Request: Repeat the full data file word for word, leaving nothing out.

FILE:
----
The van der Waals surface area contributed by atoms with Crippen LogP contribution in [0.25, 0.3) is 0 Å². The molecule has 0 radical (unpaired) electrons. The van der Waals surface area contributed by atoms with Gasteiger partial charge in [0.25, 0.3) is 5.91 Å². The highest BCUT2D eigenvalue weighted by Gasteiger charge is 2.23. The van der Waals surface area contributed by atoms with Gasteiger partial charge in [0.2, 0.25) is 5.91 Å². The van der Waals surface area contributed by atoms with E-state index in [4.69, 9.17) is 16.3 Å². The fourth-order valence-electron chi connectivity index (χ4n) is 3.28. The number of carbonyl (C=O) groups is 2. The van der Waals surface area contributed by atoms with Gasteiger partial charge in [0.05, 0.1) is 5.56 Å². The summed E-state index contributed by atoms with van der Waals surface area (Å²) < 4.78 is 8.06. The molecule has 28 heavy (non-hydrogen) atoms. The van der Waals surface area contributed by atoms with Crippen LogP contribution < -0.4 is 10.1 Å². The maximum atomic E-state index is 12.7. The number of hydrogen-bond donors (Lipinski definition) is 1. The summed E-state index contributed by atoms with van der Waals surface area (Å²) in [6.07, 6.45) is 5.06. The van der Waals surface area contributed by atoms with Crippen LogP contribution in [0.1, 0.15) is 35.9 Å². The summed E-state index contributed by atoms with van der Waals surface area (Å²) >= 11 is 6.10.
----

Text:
The van der Waals surface area contributed by atoms with Crippen LogP contribution in [0.25, 0.3) is 0 Å². The molecule has 0 radical (unpaired) electrons. The van der Waals surface area contributed by atoms with Gasteiger partial charge in [0.25, 0.3) is 5.91 Å². The highest BCUT2D eigenvalue weighted by Gasteiger charge is 2.23. The van der Waals surface area contributed by atoms with Gasteiger partial charge in [0.2, 0.25) is 5.91 Å². The van der Waals surface area contributed by atoms with E-state index in [4.69, 9.17) is 16.3 Å². The fourth-order valence-electron chi connectivity index (χ4n) is 3.28. The number of carbonyl (C=O) groups is 2. The van der Waals surface area contributed by atoms with Gasteiger partial charge in [0.05, 0.1) is 5.56 Å². The summed E-state index contributed by atoms with van der Waals surface area (Å²) < 4.78 is 8.06. The molecule has 28 heavy (non-hydrogen) atoms. The van der Waals surface area contributed by atoms with Crippen LogP contribution < -0.4 is 10.1 Å². The maximum atomic E-state index is 12.7. The number of hydrogen-bond donors (Lipinski definition) is 1. The summed E-state index contributed by atoms with van der Waals surface area (Å²) in [6.07, 6.45) is 5.06. The van der Waals surface area contributed by atoms with Crippen LogP contribution in [0.1, 0.15) is 35.9 Å². The summed E-state index contributed by atoms with van der Waals surface area (Å²) >= 11 is 6.10.